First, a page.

By Bill Parry
A Corona father of five children died last week when he fell 29 floors at a construction site in Lower Manhattan. Juan Chonillo, 44, was pronounced dead at the scene last week.
The Ecuadorian-born carpenter was installing molds in which to pour concrete when he lost his balance and fell, according to fire officials. He was wearing a safety harness that was not properly fastened, authorities said.
The Department of Buildings said Chonillo’s death was the seventh at a New York City construction site this year. In 2015 and 2016, there were 12 deaths at construction sites in each year, according to the DOB.
“As the construction death epidemic predictably claims another worker’s life, I am furious that nothing has changed since the last time, or the time before that,” state Assemblyman Francisco Moya (D-Jackson Heights) said. “My workers safety legislation, ‘Carlos’ Law,’ is named after yet another Ecuadorian immigrant in my district who lost his life on a construction site, and today reminds us that we’ve learned nothing from Carlos’ tragic story.”
Moya’s bill was named for Carlos Moncayo, who died in 2015. It was approved in the Assembly, but failed to pass in the GOP-contolled Senate.
On the same day Chonillo died, two other electrical workers fell Sept. 21 from their boom lift in a separate incident, killing one and sending another to the hospital with head trauma.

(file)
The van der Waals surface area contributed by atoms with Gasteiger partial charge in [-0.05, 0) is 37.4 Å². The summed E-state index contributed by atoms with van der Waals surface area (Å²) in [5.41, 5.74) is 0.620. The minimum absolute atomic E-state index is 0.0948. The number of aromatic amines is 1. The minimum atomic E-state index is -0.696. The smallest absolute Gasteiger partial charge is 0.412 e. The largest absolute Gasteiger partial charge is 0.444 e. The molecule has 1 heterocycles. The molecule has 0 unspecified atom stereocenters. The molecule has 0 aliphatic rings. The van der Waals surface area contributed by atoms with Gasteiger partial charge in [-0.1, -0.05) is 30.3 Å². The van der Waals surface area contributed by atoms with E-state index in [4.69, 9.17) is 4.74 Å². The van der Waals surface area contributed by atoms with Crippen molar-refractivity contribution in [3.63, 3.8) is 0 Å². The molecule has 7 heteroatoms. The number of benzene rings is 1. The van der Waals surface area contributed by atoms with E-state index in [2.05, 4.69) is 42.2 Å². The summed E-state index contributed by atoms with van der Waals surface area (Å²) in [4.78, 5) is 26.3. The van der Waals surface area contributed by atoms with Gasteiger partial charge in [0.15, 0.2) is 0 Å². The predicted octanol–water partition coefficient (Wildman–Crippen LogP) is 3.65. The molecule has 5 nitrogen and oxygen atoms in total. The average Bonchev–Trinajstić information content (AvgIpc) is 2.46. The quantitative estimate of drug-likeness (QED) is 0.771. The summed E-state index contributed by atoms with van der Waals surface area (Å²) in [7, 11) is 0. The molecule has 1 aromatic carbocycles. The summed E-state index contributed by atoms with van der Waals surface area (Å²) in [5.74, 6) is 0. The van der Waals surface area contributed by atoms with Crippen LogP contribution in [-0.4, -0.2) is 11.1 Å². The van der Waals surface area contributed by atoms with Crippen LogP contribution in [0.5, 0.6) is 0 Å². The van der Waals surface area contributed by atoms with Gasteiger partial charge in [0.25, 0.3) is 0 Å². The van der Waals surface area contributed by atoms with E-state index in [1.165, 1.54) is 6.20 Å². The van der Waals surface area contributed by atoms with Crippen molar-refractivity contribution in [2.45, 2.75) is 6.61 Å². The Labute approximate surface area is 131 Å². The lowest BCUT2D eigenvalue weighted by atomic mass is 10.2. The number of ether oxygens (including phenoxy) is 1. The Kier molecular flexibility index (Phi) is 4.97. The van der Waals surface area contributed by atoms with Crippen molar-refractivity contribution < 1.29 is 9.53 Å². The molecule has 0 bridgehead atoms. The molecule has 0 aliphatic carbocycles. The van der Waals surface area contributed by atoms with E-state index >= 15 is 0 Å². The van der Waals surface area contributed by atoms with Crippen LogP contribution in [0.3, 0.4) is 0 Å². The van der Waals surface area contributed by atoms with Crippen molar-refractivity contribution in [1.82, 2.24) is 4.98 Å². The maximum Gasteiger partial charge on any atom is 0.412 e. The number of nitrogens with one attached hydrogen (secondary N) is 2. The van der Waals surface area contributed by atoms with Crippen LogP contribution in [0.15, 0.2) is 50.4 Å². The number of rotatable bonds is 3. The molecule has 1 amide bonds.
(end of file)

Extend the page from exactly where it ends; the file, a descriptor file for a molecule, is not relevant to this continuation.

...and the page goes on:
“It’s beyond overdue for us to change the system that has so far failed to bring justice to these workers’ families, and it is unconscionable not to act as the cycle continues,” Moya said. “Juan Chonillo was like so many hard- working immigrants from my district. He worked tirelessly to put food on the table for his family and, whether he knew it or not, put his life at risk just by stepping on a non-union work site where most of these accidents occur. Although Juan Chonillo wore a harness, that harness wasn’t tethered to anything. It wasn’t enough that Juan was certified, it didn’t matter that he had always been a careful and deliberate worker. What cost him his life was careless management that decided to move a crane without ensuring their workers were properly fastened.”
Carlos’ Law would make managers or developers liable to a class E or D felony if responsible for the severe injury or death of their worker. In addition, a conviction would include a $500,000 fine.
“We can no longer go on calling these accidents when we know for sure they occur like clockwork,” Moya said. “There is no more debate left. To my colleagues in Albany: Either you support Carlos’ Law and convicting careless developers who put their workers in harm’s way, or you condone letting them get away with murder.”
Moya will run unopposed Nov. 7 to replace the retiring City Councilwoman Julissa Ferreras-Copeland (D-East Elmhurst) in District 21, which covers Corona, East Elmhurst and parts of Jackson Heights and Elmhurst. Moya defeated Hiram Monserrate in last month’s primary.
Meanwhile, the City Council unanimously passed a controversial bill Wednesday that will require construction workers to undergo at least 40 hours of safety training. The legislation known as 1447, has its critics among developers and the real estate industry who argued the bill would favor union labor and stall construction across the city.
“This vote means that New York City hard hats will get the safety training they need for one of our city’s most dangerous jobs and that will help get them home to their families at night and keep construction sites safer for everyone,” Mayor Bill de Blasio said.
Reach reporter Bill Parry by e-mail at bparr